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TravelAirlines face new rules over refunds and upfront pricing

Airlines face new rules over refunds and upfront pricing

Airlines will soon face far stricter rules for issuing refunds, the Biden administration said Wednesday.

Among the changes, the White House defined what kinds of long delays or cancellations entitle passengers to refunds.

Eligible travelers must receive refunds automatically to their original form of payment within seven to 20 days, depending on how they paid, the U.S. Department of Transportation announced as part of a series of new regulations.

Meanwhile, the DOT will require airlines to more clearly disclose fees for ancillary charges like baggage and itinerary changes upfront.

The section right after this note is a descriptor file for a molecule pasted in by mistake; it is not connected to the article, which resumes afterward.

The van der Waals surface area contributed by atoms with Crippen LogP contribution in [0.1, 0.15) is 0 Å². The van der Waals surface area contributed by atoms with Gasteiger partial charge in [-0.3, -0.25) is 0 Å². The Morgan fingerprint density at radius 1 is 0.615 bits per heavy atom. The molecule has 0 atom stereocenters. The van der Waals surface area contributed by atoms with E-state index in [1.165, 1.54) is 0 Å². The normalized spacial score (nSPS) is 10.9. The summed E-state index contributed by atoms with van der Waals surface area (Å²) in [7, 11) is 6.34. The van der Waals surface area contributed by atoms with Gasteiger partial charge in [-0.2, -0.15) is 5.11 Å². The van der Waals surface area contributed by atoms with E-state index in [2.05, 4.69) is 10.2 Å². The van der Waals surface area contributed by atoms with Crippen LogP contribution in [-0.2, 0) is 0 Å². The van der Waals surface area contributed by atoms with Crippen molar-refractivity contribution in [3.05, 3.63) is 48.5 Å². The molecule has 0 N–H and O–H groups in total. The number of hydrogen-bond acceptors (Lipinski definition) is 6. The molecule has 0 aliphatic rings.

They’ll also face stricter rules for refunding late bags and faulty Wi-Fi.

It’s the latest set of new rules the Biden administration has imposed on airlines in the name of consumer protection. These rules, the DOT said Wednesday, are expected to save travelers an estimated half-billion dollars annually.

“Passengers deserve to know upfront what costs they are facing and should get their money back when an airline owes them — without having to ask,” U.S. Transportation Secretary Pete Buttigieg said in a statement announcing the changes.

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Both of the new regulations will take effect by late October, the DOT tells TPG. However, it may be closer to a year before travelers will notice some provisions.

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Here’s what to know about the new policies unveiled by the DOT.

Automatic refunds required (no more asking for one)